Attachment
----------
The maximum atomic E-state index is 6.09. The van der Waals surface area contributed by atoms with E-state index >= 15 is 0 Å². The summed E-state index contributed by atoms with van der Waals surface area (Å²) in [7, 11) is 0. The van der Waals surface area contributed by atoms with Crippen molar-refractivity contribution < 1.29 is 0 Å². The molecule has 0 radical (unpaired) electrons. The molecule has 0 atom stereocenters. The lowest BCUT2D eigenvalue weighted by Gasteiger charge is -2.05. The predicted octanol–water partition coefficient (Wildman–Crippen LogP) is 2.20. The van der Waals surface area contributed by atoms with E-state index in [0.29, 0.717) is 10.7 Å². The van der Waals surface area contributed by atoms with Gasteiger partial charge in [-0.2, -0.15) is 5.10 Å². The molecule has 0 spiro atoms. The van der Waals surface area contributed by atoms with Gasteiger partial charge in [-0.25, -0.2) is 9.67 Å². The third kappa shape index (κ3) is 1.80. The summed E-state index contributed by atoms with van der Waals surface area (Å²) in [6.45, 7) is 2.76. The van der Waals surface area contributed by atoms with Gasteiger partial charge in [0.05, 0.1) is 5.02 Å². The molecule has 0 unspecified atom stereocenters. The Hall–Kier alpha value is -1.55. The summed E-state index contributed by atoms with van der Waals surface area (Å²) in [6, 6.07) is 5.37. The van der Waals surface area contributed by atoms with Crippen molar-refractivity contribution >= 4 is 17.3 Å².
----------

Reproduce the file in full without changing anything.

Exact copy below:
The maximum atomic E-state index is 6.09. The van der Waals surface area contributed by atoms with E-state index >= 15 is 0 Å². The summed E-state index contributed by atoms with van der Waals surface area (Å²) in [7, 11) is 0. The van der Waals surface area contributed by atoms with Crippen molar-refractivity contribution < 1.29 is 0 Å². The molecule has 0 radical (unpaired) electrons. The molecule has 0 atom stereocenters. The lowest BCUT2D eigenvalue weighted by Gasteiger charge is -2.05. The predicted octanol–water partition coefficient (Wildman–Crippen LogP) is 2.20. The van der Waals surface area contributed by atoms with E-state index in [0.29, 0.717) is 10.7 Å². The van der Waals surface area contributed by atoms with Gasteiger partial charge in [-0.2, -0.15) is 5.10 Å². The molecule has 0 spiro atoms. The van der Waals surface area contributed by atoms with Gasteiger partial charge in [-0.25, -0.2) is 9.67 Å². The third kappa shape index (κ3) is 1.80. The summed E-state index contributed by atoms with van der Waals surface area (Å²) in [6.45, 7) is 2.76. The van der Waals surface area contributed by atoms with Gasteiger partial charge in [0.05, 0.1) is 5.02 Å². The molecule has 0 unspecified atom stereocenters. The Hall–Kier alpha value is -1.55. The summed E-state index contributed by atoms with van der Waals surface area (Å²) in [6, 6.07) is 5.37. The van der Waals surface area contributed by atoms with Crippen molar-refractivity contribution >= 4 is 17.3 Å².